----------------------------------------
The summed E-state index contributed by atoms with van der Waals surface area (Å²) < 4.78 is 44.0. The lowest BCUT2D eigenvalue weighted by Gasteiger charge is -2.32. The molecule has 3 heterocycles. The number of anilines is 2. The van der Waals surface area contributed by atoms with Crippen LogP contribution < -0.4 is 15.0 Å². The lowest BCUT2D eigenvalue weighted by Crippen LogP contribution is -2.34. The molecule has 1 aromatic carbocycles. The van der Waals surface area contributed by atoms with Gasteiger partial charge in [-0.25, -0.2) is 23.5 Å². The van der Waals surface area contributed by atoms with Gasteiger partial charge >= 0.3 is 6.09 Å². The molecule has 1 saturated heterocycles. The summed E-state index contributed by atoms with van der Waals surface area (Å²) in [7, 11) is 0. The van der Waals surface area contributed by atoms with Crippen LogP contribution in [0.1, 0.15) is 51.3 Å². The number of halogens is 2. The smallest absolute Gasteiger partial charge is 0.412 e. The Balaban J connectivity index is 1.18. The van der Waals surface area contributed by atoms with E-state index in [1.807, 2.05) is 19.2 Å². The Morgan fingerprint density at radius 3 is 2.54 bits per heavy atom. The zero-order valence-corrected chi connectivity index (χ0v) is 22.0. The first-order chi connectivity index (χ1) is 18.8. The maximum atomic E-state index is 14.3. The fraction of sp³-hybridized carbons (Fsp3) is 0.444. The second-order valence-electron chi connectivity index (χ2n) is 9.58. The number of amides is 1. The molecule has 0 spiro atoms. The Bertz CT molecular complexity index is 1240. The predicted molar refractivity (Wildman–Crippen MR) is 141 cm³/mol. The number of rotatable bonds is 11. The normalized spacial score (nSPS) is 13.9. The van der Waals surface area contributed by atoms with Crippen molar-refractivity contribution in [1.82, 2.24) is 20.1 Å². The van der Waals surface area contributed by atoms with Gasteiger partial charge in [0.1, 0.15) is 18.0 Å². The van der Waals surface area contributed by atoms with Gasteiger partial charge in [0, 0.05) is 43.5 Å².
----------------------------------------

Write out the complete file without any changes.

The summed E-state index contributed by atoms with van der Waals surface area (Å²) < 4.78 is 44.0. The lowest BCUT2D eigenvalue weighted by Gasteiger charge is -2.32. The molecule has 3 heterocycles. The number of anilines is 2. The van der Waals surface area contributed by atoms with Crippen LogP contribution < -0.4 is 15.0 Å². The lowest BCUT2D eigenvalue weighted by Crippen LogP contribution is -2.34. The molecule has 1 aromatic carbocycles. The van der Waals surface area contributed by atoms with Gasteiger partial charge in [-0.25, -0.2) is 23.5 Å². The van der Waals surface area contributed by atoms with Gasteiger partial charge >= 0.3 is 6.09 Å². The molecule has 1 saturated heterocycles. The summed E-state index contributed by atoms with van der Waals surface area (Å²) in [7, 11) is 0. The van der Waals surface area contributed by atoms with Crippen LogP contribution in [0.1, 0.15) is 51.3 Å². The number of halogens is 2. The smallest absolute Gasteiger partial charge is 0.412 e. The Balaban J connectivity index is 1.18. The van der Waals surface area contributed by atoms with E-state index in [1.807, 2.05) is 19.2 Å². The Morgan fingerprint density at radius 3 is 2.54 bits per heavy atom. The zero-order valence-corrected chi connectivity index (χ0v) is 22.0. The first-order chi connectivity index (χ1) is 18.8. The maximum atomic E-state index is 14.3. The fraction of sp³-hybridized carbons (Fsp3) is 0.444. The second-order valence-electron chi connectivity index (χ2n) is 9.58. The number of amides is 1. The molecule has 0 spiro atoms. The Bertz CT molecular complexity index is 1240. The predicted molar refractivity (Wildman–Crippen MR) is 141 cm³/mol. The number of rotatable bonds is 11. The normalized spacial score (nSPS) is 13.9. The van der Waals surface area contributed by atoms with Crippen molar-refractivity contribution in [1.82, 2.24) is 20.1 Å². The van der Waals surface area contributed by atoms with Gasteiger partial charge in [0.1, 0.15) is 18.0 Å². The van der Waals surface area contributed by atoms with Gasteiger partial charge in [0, 0.05) is 43.5 Å².